Hot air rises and therefore cold air will replaces the hot air in your attic through your soffit and in the process will evacuate the heat. This type of flow is called natural convection.

2. | | #14

I like the way you're thinking this through.

>"This energy radiates into the insulation and then... what? If the insulation can't store much of it due to its low heat capacity, then what happens to that heat? Energy can't be destroyed, so it has to be there somewhere, but where?"

The insulation will get hotter, and it will then dissipate that heat via all available transfer mechanisms (which includes 'through' the insulation to the other side).

So if the sun is directly radiating onto a piece of foamboard, for example, the temperature of the foam on the sun-side will increase, which will create a larger temperature gradient, thereby increasing total energy through-put.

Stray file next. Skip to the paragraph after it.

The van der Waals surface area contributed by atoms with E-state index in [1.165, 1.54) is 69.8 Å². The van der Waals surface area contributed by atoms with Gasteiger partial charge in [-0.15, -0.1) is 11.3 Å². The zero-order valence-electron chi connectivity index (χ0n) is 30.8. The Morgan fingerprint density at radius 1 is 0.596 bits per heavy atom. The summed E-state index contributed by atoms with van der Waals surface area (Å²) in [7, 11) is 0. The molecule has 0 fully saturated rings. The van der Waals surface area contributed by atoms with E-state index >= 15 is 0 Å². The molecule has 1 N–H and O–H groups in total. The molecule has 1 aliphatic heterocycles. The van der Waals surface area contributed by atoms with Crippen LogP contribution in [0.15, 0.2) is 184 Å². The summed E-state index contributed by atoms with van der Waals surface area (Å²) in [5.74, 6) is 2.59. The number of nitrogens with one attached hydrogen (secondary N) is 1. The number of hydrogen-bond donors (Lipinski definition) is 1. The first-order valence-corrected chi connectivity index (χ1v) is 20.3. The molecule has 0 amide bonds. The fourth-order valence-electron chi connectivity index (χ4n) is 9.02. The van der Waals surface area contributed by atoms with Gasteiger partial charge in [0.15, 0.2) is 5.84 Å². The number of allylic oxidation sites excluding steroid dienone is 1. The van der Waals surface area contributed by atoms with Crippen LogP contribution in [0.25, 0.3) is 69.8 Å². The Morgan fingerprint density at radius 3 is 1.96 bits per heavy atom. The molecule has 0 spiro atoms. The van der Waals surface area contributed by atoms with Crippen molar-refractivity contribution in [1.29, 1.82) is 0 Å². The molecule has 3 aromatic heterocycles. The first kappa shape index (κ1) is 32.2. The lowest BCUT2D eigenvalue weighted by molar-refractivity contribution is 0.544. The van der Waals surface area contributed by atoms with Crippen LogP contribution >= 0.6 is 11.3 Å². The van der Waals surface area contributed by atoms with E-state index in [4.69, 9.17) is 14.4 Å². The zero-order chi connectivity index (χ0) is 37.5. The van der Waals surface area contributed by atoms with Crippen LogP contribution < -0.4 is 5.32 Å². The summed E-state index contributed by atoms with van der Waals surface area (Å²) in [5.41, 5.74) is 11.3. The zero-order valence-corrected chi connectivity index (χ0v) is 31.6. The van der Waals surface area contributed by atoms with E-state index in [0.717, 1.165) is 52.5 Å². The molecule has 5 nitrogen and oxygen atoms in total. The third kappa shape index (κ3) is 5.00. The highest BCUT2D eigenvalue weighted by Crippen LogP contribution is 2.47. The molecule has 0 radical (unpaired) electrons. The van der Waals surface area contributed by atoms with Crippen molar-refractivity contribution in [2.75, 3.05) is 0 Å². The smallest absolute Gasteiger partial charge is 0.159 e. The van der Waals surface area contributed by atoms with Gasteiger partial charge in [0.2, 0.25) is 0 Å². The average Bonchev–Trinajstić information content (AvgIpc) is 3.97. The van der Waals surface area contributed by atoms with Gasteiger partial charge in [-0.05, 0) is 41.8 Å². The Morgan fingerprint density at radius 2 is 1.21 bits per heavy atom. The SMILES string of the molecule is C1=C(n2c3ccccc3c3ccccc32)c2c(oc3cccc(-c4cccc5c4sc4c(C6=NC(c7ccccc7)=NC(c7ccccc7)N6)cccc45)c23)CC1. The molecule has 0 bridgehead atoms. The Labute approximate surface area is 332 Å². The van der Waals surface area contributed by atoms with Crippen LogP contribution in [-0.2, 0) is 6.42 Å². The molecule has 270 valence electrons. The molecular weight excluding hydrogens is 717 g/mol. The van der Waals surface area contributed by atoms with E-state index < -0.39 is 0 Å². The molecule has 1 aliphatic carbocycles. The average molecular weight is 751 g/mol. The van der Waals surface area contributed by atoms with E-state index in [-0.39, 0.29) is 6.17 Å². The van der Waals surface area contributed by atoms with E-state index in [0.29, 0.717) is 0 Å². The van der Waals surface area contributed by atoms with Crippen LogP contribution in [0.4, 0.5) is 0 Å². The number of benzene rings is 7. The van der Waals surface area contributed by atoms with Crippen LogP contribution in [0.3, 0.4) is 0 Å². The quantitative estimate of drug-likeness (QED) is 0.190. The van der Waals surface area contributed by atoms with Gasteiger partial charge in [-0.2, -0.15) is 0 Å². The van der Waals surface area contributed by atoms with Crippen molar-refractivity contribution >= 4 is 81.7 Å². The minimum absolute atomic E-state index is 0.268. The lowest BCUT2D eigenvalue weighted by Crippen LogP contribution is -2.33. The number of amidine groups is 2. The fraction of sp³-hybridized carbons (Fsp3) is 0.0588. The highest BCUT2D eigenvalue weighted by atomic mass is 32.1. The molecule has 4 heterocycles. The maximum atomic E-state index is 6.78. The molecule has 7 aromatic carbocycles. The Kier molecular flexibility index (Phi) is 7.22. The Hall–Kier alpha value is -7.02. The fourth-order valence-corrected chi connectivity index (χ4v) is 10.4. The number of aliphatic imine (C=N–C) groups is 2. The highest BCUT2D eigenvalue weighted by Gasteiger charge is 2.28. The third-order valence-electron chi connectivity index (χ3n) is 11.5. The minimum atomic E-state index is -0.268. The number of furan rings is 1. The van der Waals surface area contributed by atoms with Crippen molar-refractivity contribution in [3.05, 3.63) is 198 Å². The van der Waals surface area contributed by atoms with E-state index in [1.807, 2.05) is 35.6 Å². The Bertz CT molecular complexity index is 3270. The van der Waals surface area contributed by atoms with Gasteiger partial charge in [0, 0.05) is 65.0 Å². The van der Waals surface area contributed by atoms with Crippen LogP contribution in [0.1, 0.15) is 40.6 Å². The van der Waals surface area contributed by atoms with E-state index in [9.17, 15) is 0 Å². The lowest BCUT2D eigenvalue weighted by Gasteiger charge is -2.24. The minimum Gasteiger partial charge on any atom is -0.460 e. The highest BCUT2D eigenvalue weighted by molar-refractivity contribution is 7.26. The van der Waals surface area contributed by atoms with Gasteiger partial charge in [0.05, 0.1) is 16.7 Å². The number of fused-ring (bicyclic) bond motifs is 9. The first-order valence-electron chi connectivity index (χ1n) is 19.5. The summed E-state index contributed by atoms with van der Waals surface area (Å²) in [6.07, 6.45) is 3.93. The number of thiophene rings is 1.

But, in comparison to a highly conductive material, the RATE of that throughput will still be reduced.

So, what happens to the excess energy that isn't 'put through' because of this reduced rate? It is rejected and/or dissipated through all available heat transfer mechanisms: by re-radiating the heat (the insulation, now being hotter, will radiate at a higher energy state), by convective cooling (air will now be relatively cooler than the insulation with higher temperature) and by conduction. Depending on the surface of the insulation, radiation can also be initially rejected (reflected).

1. Expert Member
| | #18

>"So, what happens to the excess energy that isn't 'put through' because of this reduced rate? It is rejected and/or dissipated through all available heat transfer mechanisms: by re-radiating the heat (the insulation, now being hotter, will radiate at a higher energy state), by convective cooling (air will now be relatively cooler than the insulation with higher temperature) and by conduction. Depending on the surface of the insulation, radiation can also be initially rejected (reflected)."